The embodiment of the new social group in Poland – the middle class – took place in accordance with the norms of visibility characterising the period of political transformation. This happened mainly by way of imitation and mimicry, the so-called dressing-up conventions,4 which included scene sessions inspired by aristocratic and landowner culture. They took part in reversing the roles of serfdom and servitude, putting on masks, and recreating old relations connected with the social dynamics around the noble manor and farm in the post-peasant society, marked by the stigma of serfdom. Clients of the scene sessions, following the choreography arranged by the photographer, restrain unwanted reflexes of their bodies and freeze in caricatured poses. They are like the ill-fitting bodies of peasants in August Sander’s photographs, marked by physical labour.5
Eribon described his social journey as a class betrayal, writing of himself that he “tried more or less permanently and more or less consciously to distance himself from his class background and to break out of the social environment in which he was born and grew up”. In the new neo-feudal reality, all of us – at the price of social advancement and departure from the ranks of the peasant class – had to remove biography from our bodies. In a famous publication “Boorishness [Chamstwo]”, Kacper Pobłocki writes that a boor is one with a cleft habitus who betrays the people, who wants to be a nobleman like Eribon. The boor not only tries to hide the straw sticking out of his shoes, but also learns to walk in different footwear.
During my artistic research – an inventory of photographic workshops6 – in Środa Wielkopolska, I came across an interesting background, painted on polypropylene imitating jute fabric, which is used to make grain sacks. Empty patches of chipped paint, through which an undesired image creeps, resemble today’s cracks in the phantasm – the myth of modern Poland – that is falling apart before our eyes. Although we would like very much to maintain the myth of the landed gentry and intelligentsia, the material imitating jute betrays our peasant origin. The place, trodden down in the “library”, has hardly ensured anyone’s advancement in the class universe proposed by Bourdieu. This promotion, as Andrzej Leder has proved, took place thanks to a revolution carried out by others, and the place of the former manor was filled, as the author writes: “by wallowing in nostalgic fantasies about one’s pseudo-noble past”.7
Among the props, the object found at the Ostrzeszów workshop captures attention. It is two field stones made of lightweight polyurethane, oval, grey – deceptively similar to real stones found in the fields. The prop is reminiscent of Wiesław Myśliwski’s novel ‘Stone upon Stone [Kamień na kamieniu]’,8 in which the main character, Szymon Pietruszka – a peasant – builds a family tomb. The internal duty of the protagonist to build the tomb becomes the plot of the story. Thanks to this, we learn about the history of the village and the peasant family. A large field stone is often used to mark the boundary between one’s own and one’s neighbour’s fields. In this case, the stone could be a metaphor for enfranchisement and the freedom it brought – a reminder of peasant genealogy, peasant roots of Polish society, it could break the distorting mirror, within which the phantom middle class would very much like to see themselves as descendants of the gentry.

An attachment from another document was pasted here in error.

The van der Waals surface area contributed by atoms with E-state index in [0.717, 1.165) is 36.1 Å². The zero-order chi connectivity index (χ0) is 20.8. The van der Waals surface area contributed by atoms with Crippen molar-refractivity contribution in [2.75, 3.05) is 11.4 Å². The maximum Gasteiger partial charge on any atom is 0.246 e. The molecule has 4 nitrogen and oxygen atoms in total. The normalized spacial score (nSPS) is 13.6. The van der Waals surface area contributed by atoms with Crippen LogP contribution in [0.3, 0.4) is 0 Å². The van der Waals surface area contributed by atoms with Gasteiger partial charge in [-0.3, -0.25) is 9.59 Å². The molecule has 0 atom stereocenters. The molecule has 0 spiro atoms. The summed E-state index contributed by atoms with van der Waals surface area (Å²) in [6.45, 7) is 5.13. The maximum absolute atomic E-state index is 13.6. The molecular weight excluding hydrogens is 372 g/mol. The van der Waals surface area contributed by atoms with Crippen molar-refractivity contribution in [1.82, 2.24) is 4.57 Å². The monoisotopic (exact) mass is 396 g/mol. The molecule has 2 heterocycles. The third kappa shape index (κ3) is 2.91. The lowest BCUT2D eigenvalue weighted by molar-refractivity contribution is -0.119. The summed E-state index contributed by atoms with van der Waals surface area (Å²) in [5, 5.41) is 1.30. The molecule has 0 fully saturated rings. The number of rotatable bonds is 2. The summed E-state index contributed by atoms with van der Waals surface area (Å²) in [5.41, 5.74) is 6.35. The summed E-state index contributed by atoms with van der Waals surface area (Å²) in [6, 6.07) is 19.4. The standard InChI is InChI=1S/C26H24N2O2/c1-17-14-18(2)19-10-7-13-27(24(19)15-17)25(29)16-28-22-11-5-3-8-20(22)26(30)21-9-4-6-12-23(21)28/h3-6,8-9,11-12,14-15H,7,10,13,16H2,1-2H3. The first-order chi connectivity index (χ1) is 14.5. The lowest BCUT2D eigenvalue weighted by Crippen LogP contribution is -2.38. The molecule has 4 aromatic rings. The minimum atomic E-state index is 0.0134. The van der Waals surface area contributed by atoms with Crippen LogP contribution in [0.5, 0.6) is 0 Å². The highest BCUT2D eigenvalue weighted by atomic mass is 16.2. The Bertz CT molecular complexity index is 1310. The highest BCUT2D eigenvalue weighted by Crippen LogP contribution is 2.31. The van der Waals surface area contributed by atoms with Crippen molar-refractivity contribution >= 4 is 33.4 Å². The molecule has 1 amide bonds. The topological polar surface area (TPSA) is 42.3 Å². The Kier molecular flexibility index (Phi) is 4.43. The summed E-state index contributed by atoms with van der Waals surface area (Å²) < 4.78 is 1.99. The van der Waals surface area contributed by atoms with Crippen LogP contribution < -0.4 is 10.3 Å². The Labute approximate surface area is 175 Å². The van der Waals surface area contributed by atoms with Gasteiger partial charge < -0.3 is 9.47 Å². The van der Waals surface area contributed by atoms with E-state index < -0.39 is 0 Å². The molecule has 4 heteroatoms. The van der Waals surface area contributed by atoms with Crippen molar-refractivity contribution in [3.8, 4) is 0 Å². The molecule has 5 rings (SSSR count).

Małgorzata Myślińska is a visual artist and philosopher. Graduate of the University of Arts and Adam Mickiewicz University in Poznań. In her artistic and research projects, she deals with the visual culture of the transformation period, individual and collective identity, including peasant heritage and noble imaginaries.
1 Didier Eribon, “Returning to Reims”, Los Angeles 2013, (p.23-24)
2 Ibid., p. 97.
3 R. Drozdowski, M. Krajewski, “Za fotografię! W stronę radykalnego programu socjologii wizualnej”, Warsaw 2011, p. 132.
4 M. Szcześniak, “Obrazy klasy. Wyobrażenia o strukturze klasowej w czasach transformacji ustrojowej”, [in:] “Klasy w Polsce. Teorie, dyskusje, badania, konteksty”, ed. M. Gdula, M. Sutowski, Warsaw 2017, p. 64 (accessed 13.01.2022).
5 This refers to August Sander’s project of attempting to create a sociological portrait of the German people. The British art critic, writer and painter John Berger looks at a photograph from 1914 showing three young peasants. From the description of the photography, we learn that they are musicians in suits, betrayed by the embodied peasant habitus – indicating their peasant origin, See J. Berger, “About Looking”, New York 1992.
6 M. Myślińska, “Dworki i pałace”, Poznań 2018. book mock-up: https://player.vimeo.com/video/388349720?fbclid=IwAR2PCkQA7SX728fxgJ1nm2XXDLdKTeVewWgrr7XIR16Www_FrL6kJhWau4w (accessed 13.01.2022).
7 The revolution, which took place between 1939 and 1956, was imposed from outside and involved, among other things, the removal of the landed aristocracy. A symbolic void was created in the place it occupied. The mass advancement of the rural population lacking symbolic resources disseminated the peasant model of culture, which is strongly reflected in the backgrounds and stage props. See A. Leder, “Prześniona rewolucja. Ćwiczenie z logiki historycznej”, Warsaw 2014.
8 W. Myśliwski, “Kamień na kamieniu”, Warsaw 1994.